“THE DEFENDANT: I was the cashier at the time this incident happened.
“THE COURT: Don't tell me too much about this because they can use what you say against you when they prosecute you on this case. Do you understand that?
“THE DEFENDANT: Yes, sir.
“THE COURT: Your probation is revoked and you're remanded to the custody of the State of Alabama Department of Corrections for execution of your sentence.
“THE DEFENDANT: Can I get an appeal bond?
“THE COURT: No. I'm not going to set an appeal bond, but you can appeal.”
(C. 3–4.) Following the hearing, the circuit court entered the following order:
“Defendant appeared in open court for probation revocation hearing on January 28, 2009. The State was represented by its Assistant District Attorney.
“The Court finds that the Defendant had sufficient notice and understanding of the charges against him.
“Testimony was received from the Defendant and the Probation Officer. The Defendant admitted the charges in the delinquency report. Based upon the evidence presented, the Court finds that no measure short of confinement will avoid depreciating the seriousness of the violation.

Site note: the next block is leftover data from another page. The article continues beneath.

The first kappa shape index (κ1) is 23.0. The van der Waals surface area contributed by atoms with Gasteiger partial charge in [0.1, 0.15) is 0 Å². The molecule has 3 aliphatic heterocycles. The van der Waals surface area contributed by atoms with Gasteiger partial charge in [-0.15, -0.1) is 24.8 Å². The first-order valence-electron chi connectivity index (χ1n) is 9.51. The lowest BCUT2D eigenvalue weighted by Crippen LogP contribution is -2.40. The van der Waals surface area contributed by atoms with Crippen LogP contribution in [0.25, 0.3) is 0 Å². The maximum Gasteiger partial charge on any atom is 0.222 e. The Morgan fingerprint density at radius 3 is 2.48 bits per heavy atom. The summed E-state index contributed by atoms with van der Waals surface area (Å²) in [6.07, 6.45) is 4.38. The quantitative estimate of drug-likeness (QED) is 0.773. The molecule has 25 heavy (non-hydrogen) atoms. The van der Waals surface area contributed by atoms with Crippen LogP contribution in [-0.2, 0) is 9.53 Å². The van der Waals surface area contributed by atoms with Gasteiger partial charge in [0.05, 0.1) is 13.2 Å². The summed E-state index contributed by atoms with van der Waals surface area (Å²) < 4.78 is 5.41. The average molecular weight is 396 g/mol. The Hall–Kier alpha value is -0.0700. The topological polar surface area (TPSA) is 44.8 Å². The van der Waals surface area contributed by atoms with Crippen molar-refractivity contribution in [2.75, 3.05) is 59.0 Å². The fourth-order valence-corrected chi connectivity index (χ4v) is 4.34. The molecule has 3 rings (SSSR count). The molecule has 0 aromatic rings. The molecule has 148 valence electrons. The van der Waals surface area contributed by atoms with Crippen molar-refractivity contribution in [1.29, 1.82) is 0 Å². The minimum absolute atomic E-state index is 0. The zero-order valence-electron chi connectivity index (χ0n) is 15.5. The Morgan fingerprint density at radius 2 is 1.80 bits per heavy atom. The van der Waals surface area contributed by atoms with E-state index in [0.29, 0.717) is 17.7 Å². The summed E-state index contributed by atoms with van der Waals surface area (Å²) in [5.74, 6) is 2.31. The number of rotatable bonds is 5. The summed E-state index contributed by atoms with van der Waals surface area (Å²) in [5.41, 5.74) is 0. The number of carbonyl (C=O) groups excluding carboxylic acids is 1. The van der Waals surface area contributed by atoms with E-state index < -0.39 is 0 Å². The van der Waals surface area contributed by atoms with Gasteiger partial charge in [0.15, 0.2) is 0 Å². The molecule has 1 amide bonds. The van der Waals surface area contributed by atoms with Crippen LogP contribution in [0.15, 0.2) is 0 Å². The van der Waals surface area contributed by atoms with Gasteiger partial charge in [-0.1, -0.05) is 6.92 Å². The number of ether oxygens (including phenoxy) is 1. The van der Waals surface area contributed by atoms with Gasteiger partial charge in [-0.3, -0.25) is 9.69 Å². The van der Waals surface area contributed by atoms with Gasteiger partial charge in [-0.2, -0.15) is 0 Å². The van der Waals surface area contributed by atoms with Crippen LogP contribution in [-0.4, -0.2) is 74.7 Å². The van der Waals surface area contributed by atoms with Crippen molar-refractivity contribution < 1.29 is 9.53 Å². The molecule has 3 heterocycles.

“It is therefore ORDERED, ADJUDGED and DECREED that the Defendant's probation is due to be and is hereby revoked. Said revocation is based upon the following act(s) which occurred subsequent to the order of probation: (1) Defendant [ ] obtained a new arrest—Theft of Property in the Third Degree.
“After hearing testimony, considering the evidence presented, and court records, the Court finds that the Defendant's probation is due to be and is hereby revoked and Defendant is ORDERED to serve his sentence of twenty (20) years in the custody of the Alabama Department of Corrections.”
Scott appealed the revocation of his probation and asked this Court to appoint appellate counsel. This Court denied Scott's request for counsel and addressed the sole issue raised by Scott in his pro se brief—whether there was sufficient evidence presented at the probation-revocation proceeding to support the revocation; with two judges dissenting, this Court affirmed the judgment of the circuit court, concluding that Scott had failed to preserve for appellate review the sole issue raised on appeal. Scott v. State (No. CR–08–0702, Oct. 2, 2009), 64 So.3d 1153 (Ala.Crim.App.2009) (table).